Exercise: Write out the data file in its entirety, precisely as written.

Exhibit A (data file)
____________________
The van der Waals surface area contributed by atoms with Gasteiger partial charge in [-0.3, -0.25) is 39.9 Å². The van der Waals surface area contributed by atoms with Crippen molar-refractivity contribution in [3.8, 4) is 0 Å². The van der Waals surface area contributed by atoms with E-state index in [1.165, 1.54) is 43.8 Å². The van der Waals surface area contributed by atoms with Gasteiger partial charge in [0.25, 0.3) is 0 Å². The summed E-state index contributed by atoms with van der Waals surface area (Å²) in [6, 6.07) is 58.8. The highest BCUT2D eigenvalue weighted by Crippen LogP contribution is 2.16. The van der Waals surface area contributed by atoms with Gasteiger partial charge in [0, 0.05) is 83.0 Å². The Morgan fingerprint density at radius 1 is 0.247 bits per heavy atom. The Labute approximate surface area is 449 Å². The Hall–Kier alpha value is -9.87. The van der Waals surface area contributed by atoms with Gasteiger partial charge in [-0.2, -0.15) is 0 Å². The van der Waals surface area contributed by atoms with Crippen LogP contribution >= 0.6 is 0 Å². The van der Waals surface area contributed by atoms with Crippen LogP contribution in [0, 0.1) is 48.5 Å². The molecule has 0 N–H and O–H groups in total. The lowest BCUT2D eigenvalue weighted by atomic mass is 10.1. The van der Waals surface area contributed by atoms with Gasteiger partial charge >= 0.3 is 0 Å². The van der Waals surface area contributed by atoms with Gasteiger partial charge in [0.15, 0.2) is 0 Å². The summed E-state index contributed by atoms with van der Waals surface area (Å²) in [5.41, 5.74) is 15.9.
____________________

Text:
The van der Waals surface area contributed by atoms with Gasteiger partial charge in [-0.3, -0.25) is 39.9 Å². The van der Waals surface area contributed by atoms with Crippen molar-refractivity contribution in [3.8, 4) is 0 Å². The van der Waals surface area contributed by atoms with E-state index in [1.165, 1.54) is 43.8 Å². The van der Waals surface area contributed by atoms with Gasteiger partial charge in [0.25, 0.3) is 0 Å². The summed E-state index contributed by atoms with van der Waals surface area (Å²) in [6, 6.07) is 58.8. The highest BCUT2D eigenvalue weighted by Crippen LogP contribution is 2.16. The van der Waals surface area contributed by atoms with Gasteiger partial charge in [0, 0.05) is 83.0 Å². The Morgan fingerprint density at radius 1 is 0.247 bits per heavy atom. The Labute approximate surface area is 449 Å². The Hall–Kier alpha value is -9.87. The van der Waals surface area contributed by atoms with Gasteiger partial charge in [-0.2, -0.15) is 0 Å². The van der Waals surface area contributed by atoms with Crippen LogP contribution >= 0.6 is 0 Å². The van der Waals surface area contributed by atoms with Crippen LogP contribution in [0, 0.1) is 48.5 Å². The molecule has 0 N–H and O–H groups in total. The lowest BCUT2D eigenvalue weighted by atomic mass is 10.1. The van der Waals surface area contributed by atoms with Gasteiger partial charge >= 0.3 is 0 Å². The van der Waals surface area contributed by atoms with Gasteiger partial charge in [0.15, 0.2) is 0 Å². The summed E-state index contributed by atoms with van der Waals surface area (Å²) in [5.41, 5.74) is 15.9.